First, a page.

Moving away from a materialistic Christmas

Lily Stringer is taking part in the Cardiff Environmental Leadership Programme, delivered by UpRising. Her blog challenges our Christmas present buying habits.
Make it Sentimental
This may sound a sinister start to a post about Christmas, but consider this: if you were forced from your home and only able to take one bag of belongings what would you take? It’s unlikely that it would be your novelty Christmas jumper that you got from your aunt, or the novelty glasses that were discarded under your bed from last Christmas. It would be photographs and meaningful jewellery, things that have meaning and are irreplaceable. So, when thinking about what to get someone for Christmas, why not make it something that is going to mean something? Something that has the potential to be passed down through generations. There are two things that I have noticed about Christmas. The first is that more often than not when I ask people what they got for Christmas, by the time it gets to February most people can’t remember. The second thing that I have noticed is that there are very few presents that you will get in your life that you will still have 20 years down the line.
Photographs
Photographs are an incredible present because they have stories behind them and, unless you are EVIL, they are something that you are going to keep forever and so produce no waste. They often hold more value than anything you could buy and are something that are unique as well as being cheap.
Baubles
Christmas Baubles are a great gift. Yes, they are something that are only used once a year, but they again are something that can hold incredible sentimental value and be passed down to relatives. Everyone has that one favourite Christmas decoration they are excited to get out of the box each year, so think about getting one that could be someone’s new favourite. It could represent someone no longer with you, it could be a symbol of your presence if you cannot be with your family at Christmas, it could even be homemade.
Plant a tree for someone you’ve lost
The title for this one is pretty self-explanatory but planting a tree for someone who is no longer with you is an incredible gift. An essential element of Christmas is family and when you lose a family member Christmas can be completely transformed. Planting a tree for someone is not only an act of remembrance but is a great family activity to bring everyone closer, whilst simultaneously helping the environment.
Experiences over physical gifts
When you are 100 years old and look back on your life, it’s likely that the things you remember most will be that bungee jump you did as opposed to the bath bomb and bed socks set you once got. “Experience gifts” create memories (which in turn could create photographs for your next Christmas plans). They not only provide a gift for someone else but could include a gift for yourself! Experience gifts provide no waste and maximum memories.
Charity donations
Secret Santa must be one of the biggest producers of novelty and waste heavy gifts. A budget of £5 each means you’re probably going to receive some pointless junk and a bar of chocolate which is not valuable to anyone. Just think: if each individual of a 30 person group pooled together their £5 they were going to spend on useless rubbish, this would equate to £150 that could then be donated to a charity who could really benefit from the money. I know for certain that I would prefer the knowledge of knowing I have helped someone than a pair of wind-up chattering teeth.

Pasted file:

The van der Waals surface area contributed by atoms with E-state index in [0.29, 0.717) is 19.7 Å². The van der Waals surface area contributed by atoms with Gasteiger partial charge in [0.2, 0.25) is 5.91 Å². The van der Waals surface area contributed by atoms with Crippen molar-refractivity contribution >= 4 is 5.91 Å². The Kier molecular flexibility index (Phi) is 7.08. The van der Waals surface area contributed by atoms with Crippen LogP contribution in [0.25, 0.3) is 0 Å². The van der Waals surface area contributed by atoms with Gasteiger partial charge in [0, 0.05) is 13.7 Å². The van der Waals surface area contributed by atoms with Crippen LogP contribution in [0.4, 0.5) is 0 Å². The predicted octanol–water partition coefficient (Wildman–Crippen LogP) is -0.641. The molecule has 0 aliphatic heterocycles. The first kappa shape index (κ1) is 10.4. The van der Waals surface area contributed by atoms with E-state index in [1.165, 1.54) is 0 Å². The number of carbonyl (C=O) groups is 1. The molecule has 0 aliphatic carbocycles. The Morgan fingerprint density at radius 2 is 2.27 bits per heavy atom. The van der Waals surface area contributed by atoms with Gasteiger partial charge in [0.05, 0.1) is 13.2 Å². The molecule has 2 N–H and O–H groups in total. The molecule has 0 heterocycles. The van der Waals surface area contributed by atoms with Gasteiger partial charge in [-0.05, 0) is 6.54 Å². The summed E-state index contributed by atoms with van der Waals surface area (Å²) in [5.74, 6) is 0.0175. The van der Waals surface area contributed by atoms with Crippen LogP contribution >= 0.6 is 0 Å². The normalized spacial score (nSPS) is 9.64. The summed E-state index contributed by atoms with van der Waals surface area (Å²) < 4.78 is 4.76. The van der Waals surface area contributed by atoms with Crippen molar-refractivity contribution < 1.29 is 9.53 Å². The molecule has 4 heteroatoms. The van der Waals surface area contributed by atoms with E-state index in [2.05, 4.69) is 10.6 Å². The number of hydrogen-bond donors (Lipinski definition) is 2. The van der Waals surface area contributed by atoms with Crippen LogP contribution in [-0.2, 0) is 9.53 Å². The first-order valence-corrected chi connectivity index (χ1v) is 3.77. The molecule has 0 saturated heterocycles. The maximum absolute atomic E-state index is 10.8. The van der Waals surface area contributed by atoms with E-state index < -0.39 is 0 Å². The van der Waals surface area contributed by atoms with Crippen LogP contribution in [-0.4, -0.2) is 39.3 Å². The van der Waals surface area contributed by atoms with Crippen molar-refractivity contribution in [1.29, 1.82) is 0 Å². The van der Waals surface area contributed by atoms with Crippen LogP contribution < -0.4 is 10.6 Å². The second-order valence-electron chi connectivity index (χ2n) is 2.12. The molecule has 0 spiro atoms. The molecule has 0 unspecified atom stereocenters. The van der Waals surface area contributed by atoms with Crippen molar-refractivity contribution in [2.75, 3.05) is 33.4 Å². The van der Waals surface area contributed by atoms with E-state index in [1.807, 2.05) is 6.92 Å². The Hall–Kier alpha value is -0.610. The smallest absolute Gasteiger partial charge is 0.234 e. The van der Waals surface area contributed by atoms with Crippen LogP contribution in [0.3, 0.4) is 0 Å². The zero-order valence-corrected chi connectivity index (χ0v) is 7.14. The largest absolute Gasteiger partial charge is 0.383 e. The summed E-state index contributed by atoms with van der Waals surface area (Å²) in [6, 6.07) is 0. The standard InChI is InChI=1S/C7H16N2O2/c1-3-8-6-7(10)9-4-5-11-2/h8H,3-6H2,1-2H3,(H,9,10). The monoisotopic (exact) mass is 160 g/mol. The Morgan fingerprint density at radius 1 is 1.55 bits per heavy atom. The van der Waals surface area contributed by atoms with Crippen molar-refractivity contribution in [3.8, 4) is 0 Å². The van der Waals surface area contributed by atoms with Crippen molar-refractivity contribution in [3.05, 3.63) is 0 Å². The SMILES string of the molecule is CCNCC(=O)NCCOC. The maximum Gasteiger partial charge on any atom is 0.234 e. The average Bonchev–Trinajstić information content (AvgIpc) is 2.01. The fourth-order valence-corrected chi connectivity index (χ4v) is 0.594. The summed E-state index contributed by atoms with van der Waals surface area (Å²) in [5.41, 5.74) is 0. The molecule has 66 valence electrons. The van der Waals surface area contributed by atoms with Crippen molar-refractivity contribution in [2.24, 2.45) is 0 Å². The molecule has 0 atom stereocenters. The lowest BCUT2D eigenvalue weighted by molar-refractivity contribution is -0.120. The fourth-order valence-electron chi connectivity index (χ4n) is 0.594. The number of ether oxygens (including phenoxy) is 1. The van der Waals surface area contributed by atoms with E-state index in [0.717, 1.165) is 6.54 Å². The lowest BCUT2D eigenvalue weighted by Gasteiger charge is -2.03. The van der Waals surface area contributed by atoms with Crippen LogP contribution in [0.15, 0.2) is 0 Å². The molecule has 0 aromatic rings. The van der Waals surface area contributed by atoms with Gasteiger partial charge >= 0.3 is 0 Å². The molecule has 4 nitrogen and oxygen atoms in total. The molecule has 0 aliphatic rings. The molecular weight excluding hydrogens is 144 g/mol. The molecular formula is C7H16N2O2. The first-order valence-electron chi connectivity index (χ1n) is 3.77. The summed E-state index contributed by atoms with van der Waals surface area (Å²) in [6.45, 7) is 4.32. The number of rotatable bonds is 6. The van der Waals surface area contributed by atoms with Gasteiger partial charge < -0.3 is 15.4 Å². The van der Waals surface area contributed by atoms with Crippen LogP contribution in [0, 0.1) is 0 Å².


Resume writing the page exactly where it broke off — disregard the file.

The homeless charity Crisis provide a place for a homeless individual in the centre to receive a Christmas dinner, a shower, fresh clothes, a medical check-up, mental health support and a series of other services for just £28.18. If you have a friendship group of 7 people, that is just £4 each. UNICEF are taking donations of £13.50 which can provide polio vaccinations for 100 kids, that’s less than a fiver between 3 people. Alternatively, if you are shopping for someone else, why not buy them a donation to something that is meaningful to them. A charity that has helped them or a adopt an animal that they love?
Make it yourself
In every house at Christmas you can almost guarantee that there will be at least 3 variety biscuit or chocolate selection boxes over the course of the festive period. As wonderful as these are, the black plastic trays within the lovely cardboard case are NOT recyclable. Switch it up and get on Google. The BBC food website has some amazing recipes for biscuits and treats that even the most uneducated bakers can tackle. Not only is this helping the environment but it’s an amazing family activity and significantly cheaper.
Charity shop
Charity shops are incredible and if you have never been in one then I suggest that you do. They are cheap, they prolong the life of products, they benefit amazing causes and best of all is that you never know what you might find! At Christmas time charity shops sell a huge range of products that have been donated as unwanted gifts. Gift sets that cost £50 originally can be bought for a couple of pounds! Not only does this save you money, but it stops these products going to waste. This also works the other way around: if you end up with 10 bath sets that you’re never going to use then why not donate them and let someone else enjoy them?
This article originally appeared on theSprout.co.uk a news and information service for and by young people in Cardiff.

 

 

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